|Iscandula ISCA 0002
|Cantigos a chiterra
|Taranta Ethnica TA22
Franco Melis comes from roughly the same area (near Cagliari in the south of the island) from which the 1930s launeddas maestro Efisio Melis hailed, but there is no mention in the booklet of them being related. As I have noted before, Sardinia seems to have a good number of very common surnames, so this should not surprise us. He learned his trade, as have most launeddas players, by apprenticeship to an established master - in his case, to Aureliu Porcu. Porcu, in his turn, had been apprenticed to Antonio Lara - the other great maestro of the Thirties, and Efisio Melis' main rival!
It was the practice - in the 'golden age' of the launeddas - for a pupil who excelled to experiment and develop a new style of playing which, when he in his turn took on apprentices, became a new 'school' of the tradition. Franco Melis is said to be exceptional in that, while being acclaimed as a modern maestro, he has avoided experimentation of any kind. The booklet notes tell us that: 'The tradition is honoured in everything he does. In his generation, he stands out as one of the most fastidious interpreters of the 'classical' styles favoured by the professionals of the previous era.'
The traditional apprenticeship required not only a mastery of playing the instrument, but also of its manufacture. Again the notes say that 'Today, his instruments are considered among the best to be had, and many players, the famous included, carry his instruments with pride in their stracasciu - the leather case in which [they] might keep 20 instruments.' This probably needs a little explanation ...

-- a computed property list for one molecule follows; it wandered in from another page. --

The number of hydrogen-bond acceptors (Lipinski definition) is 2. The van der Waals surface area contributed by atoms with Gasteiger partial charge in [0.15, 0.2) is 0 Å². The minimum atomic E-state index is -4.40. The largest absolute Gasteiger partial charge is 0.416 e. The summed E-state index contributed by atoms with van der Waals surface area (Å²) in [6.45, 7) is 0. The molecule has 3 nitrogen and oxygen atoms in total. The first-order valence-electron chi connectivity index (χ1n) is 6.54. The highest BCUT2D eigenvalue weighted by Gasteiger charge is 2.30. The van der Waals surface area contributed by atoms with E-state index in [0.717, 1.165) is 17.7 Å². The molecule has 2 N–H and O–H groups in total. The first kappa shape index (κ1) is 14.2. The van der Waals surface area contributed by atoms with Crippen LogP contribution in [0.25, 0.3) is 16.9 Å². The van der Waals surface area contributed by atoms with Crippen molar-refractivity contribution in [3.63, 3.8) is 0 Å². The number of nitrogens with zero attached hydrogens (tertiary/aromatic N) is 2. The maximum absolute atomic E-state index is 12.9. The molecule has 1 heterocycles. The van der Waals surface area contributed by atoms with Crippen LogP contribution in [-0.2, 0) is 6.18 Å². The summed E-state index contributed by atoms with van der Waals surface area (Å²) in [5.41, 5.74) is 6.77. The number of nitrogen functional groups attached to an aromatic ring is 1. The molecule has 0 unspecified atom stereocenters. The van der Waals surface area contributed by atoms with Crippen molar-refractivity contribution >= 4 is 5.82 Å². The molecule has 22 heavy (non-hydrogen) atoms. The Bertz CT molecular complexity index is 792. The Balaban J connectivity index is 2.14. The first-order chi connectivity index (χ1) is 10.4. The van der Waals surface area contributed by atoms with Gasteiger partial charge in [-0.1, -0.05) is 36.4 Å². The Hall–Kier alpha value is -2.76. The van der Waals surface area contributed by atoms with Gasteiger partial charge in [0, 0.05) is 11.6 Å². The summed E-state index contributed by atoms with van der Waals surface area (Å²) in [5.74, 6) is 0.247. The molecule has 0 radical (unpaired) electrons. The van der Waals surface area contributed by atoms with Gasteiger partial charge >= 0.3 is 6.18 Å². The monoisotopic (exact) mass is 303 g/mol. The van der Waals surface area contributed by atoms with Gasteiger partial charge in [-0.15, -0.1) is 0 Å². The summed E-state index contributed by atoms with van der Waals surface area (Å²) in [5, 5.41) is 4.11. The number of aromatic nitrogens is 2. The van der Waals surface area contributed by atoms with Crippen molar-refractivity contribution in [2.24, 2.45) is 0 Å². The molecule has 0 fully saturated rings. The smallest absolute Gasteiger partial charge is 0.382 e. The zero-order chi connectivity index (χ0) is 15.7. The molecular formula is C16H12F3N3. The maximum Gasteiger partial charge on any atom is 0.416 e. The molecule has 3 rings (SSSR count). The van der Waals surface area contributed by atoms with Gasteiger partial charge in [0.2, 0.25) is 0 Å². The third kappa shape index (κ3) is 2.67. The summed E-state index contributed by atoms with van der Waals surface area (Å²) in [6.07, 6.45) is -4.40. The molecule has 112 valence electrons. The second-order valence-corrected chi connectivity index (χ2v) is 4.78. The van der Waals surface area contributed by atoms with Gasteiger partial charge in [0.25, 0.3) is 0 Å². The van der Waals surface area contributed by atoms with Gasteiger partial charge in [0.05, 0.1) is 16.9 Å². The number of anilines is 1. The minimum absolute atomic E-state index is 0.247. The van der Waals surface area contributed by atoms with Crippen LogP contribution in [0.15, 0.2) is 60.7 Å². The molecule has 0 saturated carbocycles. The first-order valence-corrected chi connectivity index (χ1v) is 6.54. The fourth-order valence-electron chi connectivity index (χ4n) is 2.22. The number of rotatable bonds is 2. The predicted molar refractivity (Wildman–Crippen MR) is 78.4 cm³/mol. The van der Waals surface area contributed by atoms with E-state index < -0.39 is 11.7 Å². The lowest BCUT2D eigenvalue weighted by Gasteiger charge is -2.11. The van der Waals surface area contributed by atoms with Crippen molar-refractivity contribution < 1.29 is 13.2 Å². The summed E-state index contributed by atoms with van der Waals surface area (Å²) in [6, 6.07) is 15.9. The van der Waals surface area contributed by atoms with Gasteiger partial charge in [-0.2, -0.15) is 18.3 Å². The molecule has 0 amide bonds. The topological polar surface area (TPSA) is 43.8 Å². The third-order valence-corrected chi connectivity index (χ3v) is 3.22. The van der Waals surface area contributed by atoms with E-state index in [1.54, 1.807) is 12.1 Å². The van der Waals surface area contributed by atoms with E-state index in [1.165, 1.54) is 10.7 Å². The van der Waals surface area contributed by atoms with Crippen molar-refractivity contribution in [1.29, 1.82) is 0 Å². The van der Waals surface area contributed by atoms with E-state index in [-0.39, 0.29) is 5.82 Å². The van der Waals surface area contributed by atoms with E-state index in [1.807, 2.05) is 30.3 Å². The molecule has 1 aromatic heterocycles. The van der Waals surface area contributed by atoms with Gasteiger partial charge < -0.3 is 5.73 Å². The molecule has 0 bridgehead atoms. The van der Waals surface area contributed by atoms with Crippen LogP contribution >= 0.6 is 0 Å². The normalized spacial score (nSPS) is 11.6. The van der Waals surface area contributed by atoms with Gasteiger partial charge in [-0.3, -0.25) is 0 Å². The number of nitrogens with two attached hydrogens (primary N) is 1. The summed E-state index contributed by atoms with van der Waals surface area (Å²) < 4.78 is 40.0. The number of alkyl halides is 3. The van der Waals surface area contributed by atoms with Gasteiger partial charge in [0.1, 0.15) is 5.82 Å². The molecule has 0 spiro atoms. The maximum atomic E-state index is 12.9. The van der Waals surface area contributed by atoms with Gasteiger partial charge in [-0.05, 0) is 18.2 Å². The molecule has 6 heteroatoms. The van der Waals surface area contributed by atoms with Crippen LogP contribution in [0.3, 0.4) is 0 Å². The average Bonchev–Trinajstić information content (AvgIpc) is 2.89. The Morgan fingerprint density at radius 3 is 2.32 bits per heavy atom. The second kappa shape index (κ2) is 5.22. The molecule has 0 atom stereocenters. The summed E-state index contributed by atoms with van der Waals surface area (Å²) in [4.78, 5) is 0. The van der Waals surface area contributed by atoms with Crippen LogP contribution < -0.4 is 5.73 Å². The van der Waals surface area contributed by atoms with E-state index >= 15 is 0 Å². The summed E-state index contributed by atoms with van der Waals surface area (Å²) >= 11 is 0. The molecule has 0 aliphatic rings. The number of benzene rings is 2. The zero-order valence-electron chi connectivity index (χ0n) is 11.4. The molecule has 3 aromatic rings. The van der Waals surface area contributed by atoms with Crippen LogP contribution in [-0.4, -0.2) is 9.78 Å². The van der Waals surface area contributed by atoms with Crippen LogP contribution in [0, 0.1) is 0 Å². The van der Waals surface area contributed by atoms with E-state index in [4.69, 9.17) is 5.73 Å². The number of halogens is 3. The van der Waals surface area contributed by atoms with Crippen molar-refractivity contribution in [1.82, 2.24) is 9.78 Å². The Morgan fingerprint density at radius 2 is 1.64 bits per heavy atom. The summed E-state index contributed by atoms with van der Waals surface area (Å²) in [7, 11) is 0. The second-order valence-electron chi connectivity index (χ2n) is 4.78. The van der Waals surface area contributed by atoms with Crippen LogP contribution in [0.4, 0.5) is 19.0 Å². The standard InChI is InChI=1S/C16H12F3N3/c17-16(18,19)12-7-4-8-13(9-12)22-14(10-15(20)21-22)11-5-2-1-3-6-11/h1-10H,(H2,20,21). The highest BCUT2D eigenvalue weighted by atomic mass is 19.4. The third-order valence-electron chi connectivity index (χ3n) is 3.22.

The launeddas is an instrument consisting of 3 reed pipes - one drone and two chanters of different lengths. All three are blown simultaneously and the player uses 'circular breathing' to maintain a continuous sound. So it sounds like a bagpipe - but the player's mouth acts as the bag. It's an exceptionally old instrument - a bronze statuette of a launeddas player was found in one of the many Nurages (dry-stone forts) in central Sardinia, and has been dated to the 9th century BC - 3,000 years ago! Each chanter has 5 holes, and is fingered principally, but not exclusively, by one hand (as you can see from the cover photo). By using different combinations of long and short chanters the twelve standard 'konsertus' or sets are available - and each has a different name (fiuda, fiorassu, ispinellu, puntu de organu, etc.) and each of these may be in several different keys, as can bee seen from the track listing:
|Mediana a pipia
|Mediana a pipia in DO
|Puntu de organu in LA
|Processione e a seguire Elevazione
|Puntu de organu in FA#
|Fiorassiu in SIb
|Ispinellu in SOL
|Puntu de organu
|Puntu de organu in FA
|Fiuda bagadia in RE
|Fiorassiu in SIb
Enough of the technical stuff - the playing, and the music, is just wonderful. Here are a couple of short sound clips: left - Mediana a pipia; and right: Puntu de organu. I've not heard enough launeddas to know for sure how good Franco Melis is, but he's certainly good enough for me! And I suspect that it's his fidelity to the traditional style which makes a music that I don't really understand so utterly satisfying. I'd like to end with a longish quote from the booklet: